The time has come for that annual viewing spectacle -- the Halley's Comet Orionid Meteor Showers. The viewing in 2011 is expected to be excellent, considering the slender moon in place at peak later this week.
To view it, you'll have to get up and outside before sunrise, but the so-called cosmic litter that Halley's Comet has left behind will yield this year's Orionids meteor shower show that will last for days, with an expected peak before dawn on October 22. You can also see the shower on other days before and after the peak.
Orionids are a sort of junior version of the Perseid meteor shower. The Orionids is the most prolific meteor shower associated with Halley's Comet, the best-known short period comet that is visible from Earth every 75 to 76 years. When Halley's Comet passes through the solar system, the sun melts some ice which lets rock particles break away from the comet.
These particles, or dust, continue on the comet's path, appearing as meteors when they pass through the Earth's upper atmosphere.
Halley's Comet also creates the Eta Aqualids which occur each year in May.
The Orionids are unique because they are one of just a small number of meteor showers that can be observed equally well from both the Northern and Southern hemispheres. One of the better annual displays with roughly 15 to 20 meteors per hour and as many as 20 to 25, the faint showers are best viewed in areas with little light pollution.
Thus, metropolitan areas, or urban locations, aren't the best for seeing the Orionid meteor shower next week.
The Orionid meteor showers will be active for several days before and after its peak, which is expected to occur from October 20 through October 24.
The meteors are known as Orionids due to fireballs that appear to fan out from a region north of Orion's second brightest star, ruddy Betelgeuse.
For prime viewing, one should consider that the constellation doesn't rise completely above the eastern horizon until after 11 p.m. and the best time to see it is between about 1 a.m. or 2 a.m. and 5 a.m. local time, according to a report from MSNBC.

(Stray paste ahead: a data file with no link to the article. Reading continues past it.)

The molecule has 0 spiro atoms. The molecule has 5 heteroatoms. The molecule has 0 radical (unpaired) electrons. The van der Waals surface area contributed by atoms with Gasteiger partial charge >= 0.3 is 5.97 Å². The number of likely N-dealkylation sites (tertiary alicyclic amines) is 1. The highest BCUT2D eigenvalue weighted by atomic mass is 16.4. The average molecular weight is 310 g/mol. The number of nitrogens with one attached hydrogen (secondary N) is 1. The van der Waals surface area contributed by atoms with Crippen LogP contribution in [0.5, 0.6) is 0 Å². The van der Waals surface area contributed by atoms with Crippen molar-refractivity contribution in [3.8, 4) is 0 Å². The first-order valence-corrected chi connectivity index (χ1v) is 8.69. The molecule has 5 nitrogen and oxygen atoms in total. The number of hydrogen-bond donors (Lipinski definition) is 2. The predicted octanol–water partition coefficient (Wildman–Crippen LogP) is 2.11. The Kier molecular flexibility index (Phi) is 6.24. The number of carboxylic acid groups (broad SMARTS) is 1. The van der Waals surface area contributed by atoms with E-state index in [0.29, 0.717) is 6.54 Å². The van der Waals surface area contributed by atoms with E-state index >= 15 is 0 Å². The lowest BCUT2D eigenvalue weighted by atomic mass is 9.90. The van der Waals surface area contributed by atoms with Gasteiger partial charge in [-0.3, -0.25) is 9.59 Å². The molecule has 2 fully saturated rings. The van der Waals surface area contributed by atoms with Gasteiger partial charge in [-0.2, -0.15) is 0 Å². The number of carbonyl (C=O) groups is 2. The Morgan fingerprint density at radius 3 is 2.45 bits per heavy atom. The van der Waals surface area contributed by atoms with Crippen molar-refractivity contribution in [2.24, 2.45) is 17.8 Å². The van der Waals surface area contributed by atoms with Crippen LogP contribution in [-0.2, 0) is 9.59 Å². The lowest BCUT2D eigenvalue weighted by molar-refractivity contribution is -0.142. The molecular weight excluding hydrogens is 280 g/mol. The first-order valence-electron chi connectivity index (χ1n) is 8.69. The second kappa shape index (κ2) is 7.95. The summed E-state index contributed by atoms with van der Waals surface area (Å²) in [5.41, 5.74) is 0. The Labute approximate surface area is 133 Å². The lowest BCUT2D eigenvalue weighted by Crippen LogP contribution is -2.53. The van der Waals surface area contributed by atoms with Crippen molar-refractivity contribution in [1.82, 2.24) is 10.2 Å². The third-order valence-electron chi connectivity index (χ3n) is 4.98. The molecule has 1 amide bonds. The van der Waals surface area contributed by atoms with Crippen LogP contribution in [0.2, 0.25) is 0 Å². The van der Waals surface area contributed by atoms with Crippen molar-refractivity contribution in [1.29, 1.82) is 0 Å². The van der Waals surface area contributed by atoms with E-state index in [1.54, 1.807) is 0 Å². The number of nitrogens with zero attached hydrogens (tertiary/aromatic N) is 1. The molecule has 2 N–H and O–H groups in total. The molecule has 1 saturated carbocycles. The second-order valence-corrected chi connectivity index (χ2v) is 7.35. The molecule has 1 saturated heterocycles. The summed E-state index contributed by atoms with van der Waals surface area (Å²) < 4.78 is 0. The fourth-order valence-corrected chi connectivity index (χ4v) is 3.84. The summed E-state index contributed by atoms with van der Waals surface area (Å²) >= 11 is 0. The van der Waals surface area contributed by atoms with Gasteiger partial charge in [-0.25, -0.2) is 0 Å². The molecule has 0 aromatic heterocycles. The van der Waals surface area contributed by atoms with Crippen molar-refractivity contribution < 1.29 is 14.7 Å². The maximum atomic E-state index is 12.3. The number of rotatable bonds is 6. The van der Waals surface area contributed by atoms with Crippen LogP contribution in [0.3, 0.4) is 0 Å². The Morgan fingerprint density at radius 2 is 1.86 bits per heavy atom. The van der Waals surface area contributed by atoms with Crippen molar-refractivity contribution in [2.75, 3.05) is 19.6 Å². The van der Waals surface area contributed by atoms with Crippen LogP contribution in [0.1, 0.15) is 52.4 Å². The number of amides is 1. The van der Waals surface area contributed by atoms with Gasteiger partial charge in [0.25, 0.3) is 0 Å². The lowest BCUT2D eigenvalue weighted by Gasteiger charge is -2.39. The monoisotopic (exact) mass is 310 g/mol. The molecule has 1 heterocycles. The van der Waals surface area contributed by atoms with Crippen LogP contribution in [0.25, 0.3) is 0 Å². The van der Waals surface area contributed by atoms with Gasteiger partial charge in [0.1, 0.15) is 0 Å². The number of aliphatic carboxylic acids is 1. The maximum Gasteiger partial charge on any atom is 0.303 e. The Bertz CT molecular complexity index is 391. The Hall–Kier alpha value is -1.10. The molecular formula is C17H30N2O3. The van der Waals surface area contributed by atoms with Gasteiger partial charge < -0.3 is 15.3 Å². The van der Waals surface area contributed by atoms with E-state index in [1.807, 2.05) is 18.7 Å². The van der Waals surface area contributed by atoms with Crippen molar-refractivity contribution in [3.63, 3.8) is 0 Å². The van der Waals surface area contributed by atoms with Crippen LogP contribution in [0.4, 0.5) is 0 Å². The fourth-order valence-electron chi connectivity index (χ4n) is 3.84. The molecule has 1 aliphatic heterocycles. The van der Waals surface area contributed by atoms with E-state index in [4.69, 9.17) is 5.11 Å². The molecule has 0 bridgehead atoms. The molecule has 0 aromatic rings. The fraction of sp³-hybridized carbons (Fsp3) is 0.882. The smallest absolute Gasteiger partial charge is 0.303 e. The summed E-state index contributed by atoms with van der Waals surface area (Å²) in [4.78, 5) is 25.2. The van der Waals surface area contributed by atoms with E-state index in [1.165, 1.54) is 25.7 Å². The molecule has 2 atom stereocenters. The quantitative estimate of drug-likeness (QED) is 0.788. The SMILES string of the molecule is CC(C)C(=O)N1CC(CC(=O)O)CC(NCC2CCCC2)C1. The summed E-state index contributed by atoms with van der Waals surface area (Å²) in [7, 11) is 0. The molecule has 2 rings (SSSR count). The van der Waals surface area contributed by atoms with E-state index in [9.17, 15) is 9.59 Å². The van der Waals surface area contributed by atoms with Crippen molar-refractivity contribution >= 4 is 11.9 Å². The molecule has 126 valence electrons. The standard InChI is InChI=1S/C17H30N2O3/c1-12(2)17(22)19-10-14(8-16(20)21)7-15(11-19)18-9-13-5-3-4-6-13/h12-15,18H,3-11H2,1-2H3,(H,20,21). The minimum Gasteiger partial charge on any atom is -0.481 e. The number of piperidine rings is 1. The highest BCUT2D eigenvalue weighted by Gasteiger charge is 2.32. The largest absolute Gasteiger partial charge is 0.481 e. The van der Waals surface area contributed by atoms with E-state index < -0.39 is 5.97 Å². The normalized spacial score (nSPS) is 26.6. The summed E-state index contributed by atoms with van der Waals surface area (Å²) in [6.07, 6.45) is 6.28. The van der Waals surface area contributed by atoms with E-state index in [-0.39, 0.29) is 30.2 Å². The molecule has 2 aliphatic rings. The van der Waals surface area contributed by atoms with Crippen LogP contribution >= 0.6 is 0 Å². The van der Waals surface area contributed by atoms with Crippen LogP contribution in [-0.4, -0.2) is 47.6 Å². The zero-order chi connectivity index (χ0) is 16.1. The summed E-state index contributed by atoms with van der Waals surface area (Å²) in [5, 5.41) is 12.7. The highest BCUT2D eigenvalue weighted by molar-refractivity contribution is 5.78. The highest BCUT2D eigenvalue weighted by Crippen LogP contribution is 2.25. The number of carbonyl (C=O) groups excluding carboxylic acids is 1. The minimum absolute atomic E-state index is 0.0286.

Orionid meteors will begin to increase noticeably around Oct. 17, when they'll start appearing at about five per hour, writes Joe Rao, an instructor and guest lecturer at New York's Hayden Planetarium. After peaking on the morning of Oct. 22, activity will begin to slowly descend, dropping back to around five per hour around Oct. 26. The last stragglers usually appear sometime in early to mid-November.
This is a good year for seeing the Orionid meteor shower because on the morning of maximum because the moon will be slim in a crescent shape on the morning the Orionid meteor shower is expected to peak. Thus, the dim light will not pose much interference for seeing the Orionid meteor shower 2011 at its peak.
Last year, the opposite was true, meaning most did not get a good look at the Orionid meteor shower 2010 at peak because the moon was full and severely hampered the meteor display. This year, those outside in viewing hours with little light pollution can most likely attribute a meteor sighting to the Orionid meteor shower 2011.
They are easily identified ... from their speed, writes David Levy and Stephen Edberg in Observe: Meteors, an Astronomical League manual. At 66 kilometers (41 miles) per second, they appear as fast streaks, faster by a hair than their sisters, the Eta Aquarids of May. And like the Eta Aquarids, the brightest of family tend to leave long-lasting trains. Fireballs are possible three days after maximum.